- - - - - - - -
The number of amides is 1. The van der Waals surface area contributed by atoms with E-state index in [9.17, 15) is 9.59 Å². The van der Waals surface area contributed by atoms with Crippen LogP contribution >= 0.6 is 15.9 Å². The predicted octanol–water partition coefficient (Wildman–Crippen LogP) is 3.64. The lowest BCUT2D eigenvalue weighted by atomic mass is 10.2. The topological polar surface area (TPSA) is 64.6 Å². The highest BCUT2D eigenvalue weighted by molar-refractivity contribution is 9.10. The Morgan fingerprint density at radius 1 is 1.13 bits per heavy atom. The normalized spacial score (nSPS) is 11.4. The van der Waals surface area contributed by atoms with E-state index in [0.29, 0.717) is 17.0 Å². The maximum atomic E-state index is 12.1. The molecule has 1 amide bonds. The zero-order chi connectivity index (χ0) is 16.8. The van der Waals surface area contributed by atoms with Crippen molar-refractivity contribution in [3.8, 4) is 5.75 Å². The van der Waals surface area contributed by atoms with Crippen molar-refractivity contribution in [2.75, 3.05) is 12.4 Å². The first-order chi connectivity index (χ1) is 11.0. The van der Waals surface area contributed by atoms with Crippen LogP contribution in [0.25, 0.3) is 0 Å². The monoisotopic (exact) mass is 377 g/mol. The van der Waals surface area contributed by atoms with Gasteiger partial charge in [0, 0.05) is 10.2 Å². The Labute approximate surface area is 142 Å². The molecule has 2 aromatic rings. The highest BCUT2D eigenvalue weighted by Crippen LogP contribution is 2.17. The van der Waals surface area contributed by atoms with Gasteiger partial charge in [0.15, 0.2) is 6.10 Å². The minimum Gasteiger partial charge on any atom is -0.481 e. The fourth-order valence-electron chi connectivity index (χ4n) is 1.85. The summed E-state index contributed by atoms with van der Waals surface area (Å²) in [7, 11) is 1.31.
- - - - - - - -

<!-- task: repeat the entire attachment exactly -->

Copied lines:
The number of amides is 1. The van der Waals surface area contributed by atoms with E-state index in [9.17, 15) is 9.59 Å². The van der Waals surface area contributed by atoms with Crippen LogP contribution >= 0.6 is 15.9 Å². The predicted octanol–water partition coefficient (Wildman–Crippen LogP) is 3.64. The lowest BCUT2D eigenvalue weighted by atomic mass is 10.2. The topological polar surface area (TPSA) is 64.6 Å². The highest BCUT2D eigenvalue weighted by molar-refractivity contribution is 9.10. The Morgan fingerprint density at radius 1 is 1.13 bits per heavy atom. The normalized spacial score (nSPS) is 11.4. The van der Waals surface area contributed by atoms with E-state index in [0.29, 0.717) is 17.0 Å². The maximum atomic E-state index is 12.1. The molecule has 1 amide bonds. The zero-order chi connectivity index (χ0) is 16.8. The van der Waals surface area contributed by atoms with Crippen molar-refractivity contribution in [3.8, 4) is 5.75 Å². The van der Waals surface area contributed by atoms with Crippen molar-refractivity contribution in [2.75, 3.05) is 12.4 Å². The first-order chi connectivity index (χ1) is 11.0. The van der Waals surface area contributed by atoms with Crippen LogP contribution in [0.25, 0.3) is 0 Å². The monoisotopic (exact) mass is 377 g/mol. The van der Waals surface area contributed by atoms with Gasteiger partial charge in [0, 0.05) is 10.2 Å². The Labute approximate surface area is 142 Å². The molecule has 2 aromatic rings. The highest BCUT2D eigenvalue weighted by Crippen LogP contribution is 2.17. The van der Waals surface area contributed by atoms with Gasteiger partial charge in [0.15, 0.2) is 6.10 Å². The minimum Gasteiger partial charge on any atom is -0.481 e. The fourth-order valence-electron chi connectivity index (χ4n) is 1.85. The summed E-state index contributed by atoms with van der Waals surface area (Å²) in [7, 11) is 1.31.